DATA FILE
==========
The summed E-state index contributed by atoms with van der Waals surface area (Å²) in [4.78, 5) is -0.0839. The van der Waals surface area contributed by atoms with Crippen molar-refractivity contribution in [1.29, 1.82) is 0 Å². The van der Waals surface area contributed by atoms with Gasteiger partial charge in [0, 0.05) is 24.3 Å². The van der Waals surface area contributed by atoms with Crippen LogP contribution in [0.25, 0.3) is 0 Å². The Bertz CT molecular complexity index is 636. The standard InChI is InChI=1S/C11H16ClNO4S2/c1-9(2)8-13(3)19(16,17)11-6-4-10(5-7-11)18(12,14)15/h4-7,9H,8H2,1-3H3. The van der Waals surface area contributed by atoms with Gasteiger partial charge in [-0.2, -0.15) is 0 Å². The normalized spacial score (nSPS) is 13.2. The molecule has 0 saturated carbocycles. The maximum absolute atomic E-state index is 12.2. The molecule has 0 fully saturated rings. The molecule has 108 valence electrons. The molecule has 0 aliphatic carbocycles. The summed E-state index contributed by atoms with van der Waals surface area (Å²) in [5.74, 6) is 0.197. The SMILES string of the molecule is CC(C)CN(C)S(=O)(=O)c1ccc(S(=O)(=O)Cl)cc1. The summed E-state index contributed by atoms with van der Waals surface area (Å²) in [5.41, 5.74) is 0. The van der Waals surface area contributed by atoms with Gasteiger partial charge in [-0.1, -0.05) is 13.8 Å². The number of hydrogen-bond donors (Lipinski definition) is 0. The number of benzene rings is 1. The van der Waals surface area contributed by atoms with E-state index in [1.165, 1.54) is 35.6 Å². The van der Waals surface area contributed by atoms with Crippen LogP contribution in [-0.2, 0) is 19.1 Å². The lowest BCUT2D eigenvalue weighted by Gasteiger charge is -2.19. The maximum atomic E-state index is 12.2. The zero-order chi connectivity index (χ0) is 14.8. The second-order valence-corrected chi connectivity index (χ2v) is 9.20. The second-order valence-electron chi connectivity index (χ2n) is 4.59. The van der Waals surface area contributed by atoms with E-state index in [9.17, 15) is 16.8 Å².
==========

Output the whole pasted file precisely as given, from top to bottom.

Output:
The summed E-state index contributed by atoms with van der Waals surface area (Å²) in [4.78, 5) is -0.0839. The van der Waals surface area contributed by atoms with Crippen molar-refractivity contribution in [1.29, 1.82) is 0 Å². The van der Waals surface area contributed by atoms with Gasteiger partial charge in [0, 0.05) is 24.3 Å². The van der Waals surface area contributed by atoms with Crippen LogP contribution in [0.25, 0.3) is 0 Å². The Bertz CT molecular complexity index is 636. The standard InChI is InChI=1S/C11H16ClNO4S2/c1-9(2)8-13(3)19(16,17)11-6-4-10(5-7-11)18(12,14)15/h4-7,9H,8H2,1-3H3. The van der Waals surface area contributed by atoms with Gasteiger partial charge in [-0.2, -0.15) is 0 Å². The normalized spacial score (nSPS) is 13.2. The molecule has 0 saturated carbocycles. The maximum absolute atomic E-state index is 12.2. The molecule has 0 fully saturated rings. The molecule has 108 valence electrons. The molecule has 0 aliphatic carbocycles. The summed E-state index contributed by atoms with van der Waals surface area (Å²) in [5.74, 6) is 0.197. The SMILES string of the molecule is CC(C)CN(C)S(=O)(=O)c1ccc(S(=O)(=O)Cl)cc1. The summed E-state index contributed by atoms with van der Waals surface area (Å²) in [5.41, 5.74) is 0. The van der Waals surface area contributed by atoms with Gasteiger partial charge in [-0.1, -0.05) is 13.8 Å². The number of hydrogen-bond donors (Lipinski definition) is 0. The number of benzene rings is 1. The van der Waals surface area contributed by atoms with E-state index in [1.165, 1.54) is 35.6 Å². The van der Waals surface area contributed by atoms with Crippen LogP contribution in [-0.2, 0) is 19.1 Å². The lowest BCUT2D eigenvalue weighted by Gasteiger charge is -2.19. The maximum atomic E-state index is 12.2. The zero-order chi connectivity index (χ0) is 14.8. The second-order valence-corrected chi connectivity index (χ2v) is 9.20. The second-order valence-electron chi connectivity index (χ2n) is 4.59. The van der Waals surface area contributed by atoms with E-state index in [9.17, 15) is 16.8 Å².